We’d be taking G-UFCB, I knew with Whiskey Kilo out of action it was either this plane or Romeo Charlie (as MEGS with all its glass cockpit toys was unlikely to be an option for a first solo out of sight of the airport).   Romeo Charlie was currently booked with someone else, so I was back with the plane that quite simply, hates me.

Forget the plane for a second though, the wind & cloud base were looking great but the visibility was 7,000m.   My instructor glanced the solo limits:  8,000m   We might have a problem here.

Serious hmmm’ing and ahhhh’ing ensued.

Now for my first stroke of luck of the day, a senior instructor became the voice of encouragement that it’s likely to actually be ok, go and see for sure, but it should be fine and getting better throughout the day.  When I was new and had even less experience, I used to think this was one of the more pessimistic instructors around – I’ve since learnt it’s more a voice of good experience.   For him to be optimistic about the weather, meant it felt definitely worth a punt of going up and seeing for sure.

G-UFCB strikes again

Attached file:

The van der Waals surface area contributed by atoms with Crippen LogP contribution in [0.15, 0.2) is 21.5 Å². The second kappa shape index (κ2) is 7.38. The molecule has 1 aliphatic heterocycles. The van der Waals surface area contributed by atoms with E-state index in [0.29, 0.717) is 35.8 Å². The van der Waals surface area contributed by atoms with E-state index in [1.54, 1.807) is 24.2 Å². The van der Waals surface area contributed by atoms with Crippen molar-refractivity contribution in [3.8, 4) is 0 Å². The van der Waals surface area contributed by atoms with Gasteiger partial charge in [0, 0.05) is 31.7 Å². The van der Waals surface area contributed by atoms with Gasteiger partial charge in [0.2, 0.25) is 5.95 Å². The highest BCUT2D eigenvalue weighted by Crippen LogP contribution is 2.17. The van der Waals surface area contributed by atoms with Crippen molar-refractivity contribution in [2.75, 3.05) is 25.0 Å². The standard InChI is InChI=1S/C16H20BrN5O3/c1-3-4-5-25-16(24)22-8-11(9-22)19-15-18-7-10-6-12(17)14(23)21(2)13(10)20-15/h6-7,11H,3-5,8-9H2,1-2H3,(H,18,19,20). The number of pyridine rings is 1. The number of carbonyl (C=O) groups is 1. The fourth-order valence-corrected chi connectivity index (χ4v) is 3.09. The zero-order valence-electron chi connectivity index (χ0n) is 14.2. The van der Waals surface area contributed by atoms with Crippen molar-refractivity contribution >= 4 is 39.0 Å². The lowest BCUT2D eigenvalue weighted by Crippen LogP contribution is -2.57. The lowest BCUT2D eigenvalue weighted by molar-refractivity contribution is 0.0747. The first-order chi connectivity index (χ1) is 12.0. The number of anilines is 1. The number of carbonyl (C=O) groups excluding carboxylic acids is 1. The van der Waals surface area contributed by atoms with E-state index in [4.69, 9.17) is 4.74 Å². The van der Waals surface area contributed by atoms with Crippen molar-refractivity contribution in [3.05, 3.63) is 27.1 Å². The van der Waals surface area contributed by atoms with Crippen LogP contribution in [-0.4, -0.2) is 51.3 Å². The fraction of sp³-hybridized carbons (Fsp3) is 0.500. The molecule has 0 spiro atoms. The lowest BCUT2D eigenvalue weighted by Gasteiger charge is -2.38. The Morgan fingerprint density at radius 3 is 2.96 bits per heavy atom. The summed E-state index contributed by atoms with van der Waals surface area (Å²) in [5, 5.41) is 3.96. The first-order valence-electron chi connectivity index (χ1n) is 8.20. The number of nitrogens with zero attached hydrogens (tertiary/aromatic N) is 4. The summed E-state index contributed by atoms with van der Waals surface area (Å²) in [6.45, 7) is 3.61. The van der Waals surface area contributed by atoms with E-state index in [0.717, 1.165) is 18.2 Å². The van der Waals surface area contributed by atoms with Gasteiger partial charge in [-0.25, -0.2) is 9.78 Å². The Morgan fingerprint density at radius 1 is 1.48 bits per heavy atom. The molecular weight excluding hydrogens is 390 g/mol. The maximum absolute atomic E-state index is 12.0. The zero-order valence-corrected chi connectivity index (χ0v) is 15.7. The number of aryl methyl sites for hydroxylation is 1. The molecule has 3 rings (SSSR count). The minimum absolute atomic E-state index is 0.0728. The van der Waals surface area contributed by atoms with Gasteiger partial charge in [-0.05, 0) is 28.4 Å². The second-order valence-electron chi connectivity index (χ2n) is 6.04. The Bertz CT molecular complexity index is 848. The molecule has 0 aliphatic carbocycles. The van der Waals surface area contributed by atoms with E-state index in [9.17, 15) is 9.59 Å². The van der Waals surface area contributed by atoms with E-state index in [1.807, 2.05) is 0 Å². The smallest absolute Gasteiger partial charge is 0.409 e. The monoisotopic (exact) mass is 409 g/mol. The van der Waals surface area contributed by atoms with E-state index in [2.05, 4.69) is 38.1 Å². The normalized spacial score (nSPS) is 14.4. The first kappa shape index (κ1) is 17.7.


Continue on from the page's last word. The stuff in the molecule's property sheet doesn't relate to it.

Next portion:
Charlie Bravo wasn’t about to throw in the towel and let me go flying that easy, it was being cold and grumpy today.   Its second radio had decided to suffer from the cold and pack-up, the display was unusable.   Sparking the second debate of the morning….

Given the second radio was out, I wouldn’t be able to get the ATIS (Air Traffic Information Service) on the way back if I went solo – at least not without changing radio frequency on com 1.   If you think that sounds easy enough, note that you’re not meant to ever leave a frequency without ATC knowing you’re doing so – if they can’t raise you on the frequency they last had you on, search and rescue starts to become an option.    Now seriously at Cambridge with radar and all the other bells and whistles of a proper airport, this is unlikely, but procedurally…’s not something I should be doing.